With British racing’s resumption date yet to be announced, Racing Welfare’s Furlong Factor competition has proved to be a welcome distraction for many in the industry.
The contest has seen a number of individuals from across the sport showcase their singing talents, including young trainer James Ferguson, whose rendition of David Bowie’s Starman secured his place among a final field of eight for Saturday’s grand final.
Ferguson has already submitted his performance for Saturday, opting for Mumford & Sons’ iconic track I Will Wait – a song selection he calls “a massive risk” but is hoping will pay off come the big night.
Revealing why he decided to get involved in the challenge, which is raising funds for Racing Welfare’s Covid-19 Emergency Appeal, Ferguson said: “Racing Welfare do so much for racing and to be quite honest, most of it is taken for granted. It’s just wonderful to get their name in the limelight.
“I’ve always enjoyed singing and thought it could be something I could do to contribute that I wouldn’t completely embarrass myself in! I gave it a go, put my audition through and luckily it was good enough to get through.
“The support has been quite incredible. I’ve been getting messages from people in Ireland and even in Australia – the power of social media is fantastic.
“It’s been remarkable how many people have jumped on the bandwagon, got stuck in and got involved considering we’re a small industry. When we get together, we’re a big team.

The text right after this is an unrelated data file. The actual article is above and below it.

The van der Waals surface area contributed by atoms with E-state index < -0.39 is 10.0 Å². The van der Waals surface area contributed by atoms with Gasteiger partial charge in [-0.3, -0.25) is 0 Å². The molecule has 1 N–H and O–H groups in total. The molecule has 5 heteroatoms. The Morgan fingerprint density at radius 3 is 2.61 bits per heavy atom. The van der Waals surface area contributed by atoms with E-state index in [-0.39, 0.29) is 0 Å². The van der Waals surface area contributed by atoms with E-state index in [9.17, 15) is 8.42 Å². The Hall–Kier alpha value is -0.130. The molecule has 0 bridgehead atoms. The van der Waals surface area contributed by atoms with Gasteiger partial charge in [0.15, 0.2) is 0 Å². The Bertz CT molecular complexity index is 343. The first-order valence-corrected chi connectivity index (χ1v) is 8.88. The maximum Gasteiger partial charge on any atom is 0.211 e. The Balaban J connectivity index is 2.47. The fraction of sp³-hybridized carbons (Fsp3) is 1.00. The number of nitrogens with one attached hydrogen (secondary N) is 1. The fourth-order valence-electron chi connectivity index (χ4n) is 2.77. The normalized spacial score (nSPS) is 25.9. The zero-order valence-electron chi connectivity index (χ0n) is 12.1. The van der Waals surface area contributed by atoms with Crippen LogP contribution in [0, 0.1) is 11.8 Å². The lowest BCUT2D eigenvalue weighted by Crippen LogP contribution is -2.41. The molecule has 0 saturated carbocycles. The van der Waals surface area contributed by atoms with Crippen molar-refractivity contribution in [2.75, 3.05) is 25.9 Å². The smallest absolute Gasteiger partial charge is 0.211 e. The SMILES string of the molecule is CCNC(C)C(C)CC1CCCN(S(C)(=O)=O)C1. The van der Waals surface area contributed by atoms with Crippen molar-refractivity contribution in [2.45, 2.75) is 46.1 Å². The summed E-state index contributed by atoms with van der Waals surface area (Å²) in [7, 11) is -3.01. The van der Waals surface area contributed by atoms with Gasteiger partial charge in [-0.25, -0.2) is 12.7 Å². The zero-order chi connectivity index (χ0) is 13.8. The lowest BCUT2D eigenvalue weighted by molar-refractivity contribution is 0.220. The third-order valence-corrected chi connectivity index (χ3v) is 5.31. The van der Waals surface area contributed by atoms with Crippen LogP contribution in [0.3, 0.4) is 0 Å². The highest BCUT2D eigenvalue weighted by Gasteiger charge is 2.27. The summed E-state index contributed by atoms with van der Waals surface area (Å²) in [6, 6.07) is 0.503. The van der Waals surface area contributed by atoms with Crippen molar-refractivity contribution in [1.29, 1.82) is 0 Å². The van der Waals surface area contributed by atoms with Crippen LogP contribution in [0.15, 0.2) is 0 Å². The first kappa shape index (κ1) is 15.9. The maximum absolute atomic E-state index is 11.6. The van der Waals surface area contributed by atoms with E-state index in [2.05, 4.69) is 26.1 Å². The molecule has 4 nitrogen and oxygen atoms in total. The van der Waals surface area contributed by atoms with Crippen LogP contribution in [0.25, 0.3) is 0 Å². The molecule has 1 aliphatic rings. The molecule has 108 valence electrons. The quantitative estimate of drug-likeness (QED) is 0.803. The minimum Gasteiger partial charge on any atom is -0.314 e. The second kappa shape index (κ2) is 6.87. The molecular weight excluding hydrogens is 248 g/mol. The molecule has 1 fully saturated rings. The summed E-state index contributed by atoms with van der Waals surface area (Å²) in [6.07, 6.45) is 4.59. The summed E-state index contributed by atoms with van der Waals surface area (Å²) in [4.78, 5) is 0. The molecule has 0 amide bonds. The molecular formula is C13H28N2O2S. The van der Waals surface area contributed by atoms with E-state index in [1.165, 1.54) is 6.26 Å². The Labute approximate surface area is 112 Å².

— Racing Welfare (@Racingwelfare) May 6, 2020
“People have been talking about it on the heath; everyone needs things to thrive on and get them through and it’s definitely something that has lifted the mood and acted as a sort of vaccine to real life.”
The coronavirus pandemic in Britain saw racing suspended on March 17 and by that time, Ferguson had sent out four winners. While the situation is far from ideal for a young trainer in his first full season with a licence, Ferguson is focusing on the positives.
He explained: “Everyone is in the same boat. At the end of the day, I can count my lucky stars that I am actually allowed to come in and work in the morning, be around horses and train them – that’s why I got into training.
“We’re still very lucky to be in that situation and obviously it’s a shame that racing has been called off. The mood in my yard is still as high as it was before the ban started and I’ve got some nice horses that we’re thoroughly looking forward to running.
“The positive for me is that while most of my horses are two-year-olds, I don’t have many early two-year-olds. I’ve missed a few runners, but nothing compared to some of the bigger trainers. I’m very lucky that the majority of my owners have stayed very loyal and understand the situation.”
Among the runners that Ferguson is most excited about getting back on a racecourse is Arabian King, a four-year-old gelded son of New Approach, who landed a hat-trick of Southwell handicaps earlier this year.
“As a horse who I thought was in a very good rhythm, the break has done him absolutely no harm at all he was getting a bit hot,” said Ferguson. “He’s still got a few more runs in him and I’m very much looking forward to him coming out.”